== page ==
September 23, 2014
American ethnic studies celebrates new beginnings
More than 70 people gathered at the historic Douglass Community Center Friday, Sept. 19, to celebrate new beginnings for the American ethnic studies department. The crowd included community leaders and longtime residents of Manhattan's Mexican-American and Black neighborhood as well as administrators, faculty, staff and students from a wide cross section of Kansas State University.
Yolanda Broyles-Gonzalez, university distinguished professor and director of the American ethnic studies department, emphasized the significance of the event's location at the Douglass Community Center as speaking to the department's commitment to bridge the university/community divide. As part of this commitment, Broyles-Gonzalez also announced the oral history project she is overseeing with longtime African-American and Mexican-American residents of Manhattan.
The event announced new departmental faculty additions and the recent recipient of the Joey Lee Garmon Undergraduate Multicultural Scholarship, Shaun Dowdell, who is an American ethnic studies student and president of American Ethnic Studies Student Association.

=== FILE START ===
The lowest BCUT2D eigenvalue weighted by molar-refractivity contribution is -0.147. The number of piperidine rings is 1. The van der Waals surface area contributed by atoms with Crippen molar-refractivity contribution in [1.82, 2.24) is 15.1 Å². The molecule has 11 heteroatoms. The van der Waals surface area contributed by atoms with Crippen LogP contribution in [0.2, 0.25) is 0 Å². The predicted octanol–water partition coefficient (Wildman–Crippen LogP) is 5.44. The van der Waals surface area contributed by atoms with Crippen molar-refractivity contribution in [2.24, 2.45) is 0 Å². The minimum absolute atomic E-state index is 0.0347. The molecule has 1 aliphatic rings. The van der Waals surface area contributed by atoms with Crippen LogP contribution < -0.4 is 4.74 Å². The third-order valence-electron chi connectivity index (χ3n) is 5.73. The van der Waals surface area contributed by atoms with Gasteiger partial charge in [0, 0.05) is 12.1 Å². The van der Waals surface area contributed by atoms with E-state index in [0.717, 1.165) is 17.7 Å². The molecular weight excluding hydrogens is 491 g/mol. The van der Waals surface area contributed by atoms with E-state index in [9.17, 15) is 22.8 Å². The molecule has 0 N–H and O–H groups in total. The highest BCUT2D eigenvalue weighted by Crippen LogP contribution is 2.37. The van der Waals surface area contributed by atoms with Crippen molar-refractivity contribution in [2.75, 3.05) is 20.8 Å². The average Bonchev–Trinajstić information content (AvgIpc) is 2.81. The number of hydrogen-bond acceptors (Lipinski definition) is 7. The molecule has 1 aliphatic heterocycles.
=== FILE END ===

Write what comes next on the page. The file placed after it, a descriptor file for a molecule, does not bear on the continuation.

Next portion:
In addition, the event also showcased the department's growing curricular offerings. The fall semester courses include AMETH 451, African American Music: Sacred and the Secular; AMETH 560, Popular Culture in Mexican-America; and AMETH 453, The Current Border Crisis and Immigration. The spring semester courses include AMETH 560, Politics of Women of Color; AMETH 453, Transborder Children's Literature; AMETH 454, Racist Love: Asian Americans and the Model-Minority Myth; and AMETH 560, Hip-Hop as Resistance.
Visiting hip-hop artists Cihuatl-Ce, Shining Soul and Psalm One also attended Friday evening's event as part of the department's two-day diversity programming event, "Hip-Hop at K-State: Rize and Decolonize," on Saturday, Sept. 20, at K-State Union Ballroom. Before performing, the visiting artists addressed accusations of their music as "profane," their play with words to decolonize the English language, the dangerous claim that we live in a colorblind society, and how hip-hop gives voice to their struggles, experiences and grassroots efforts to end all forms of violence.
Kimathi Choma, assistant dean for diversity, attended both Friday and Saturday events and represented the College of Arts & Sciences Diversity Committee, which co-sponsored the event. Choma expressed the committee's pride in sponsoring the event as building on the committee's legacy of supporting events that spark conversation and deepen understandings about diversity across the campus community.
Learn more about the American ethnic studies department and the American Ethnic Studies Student Association.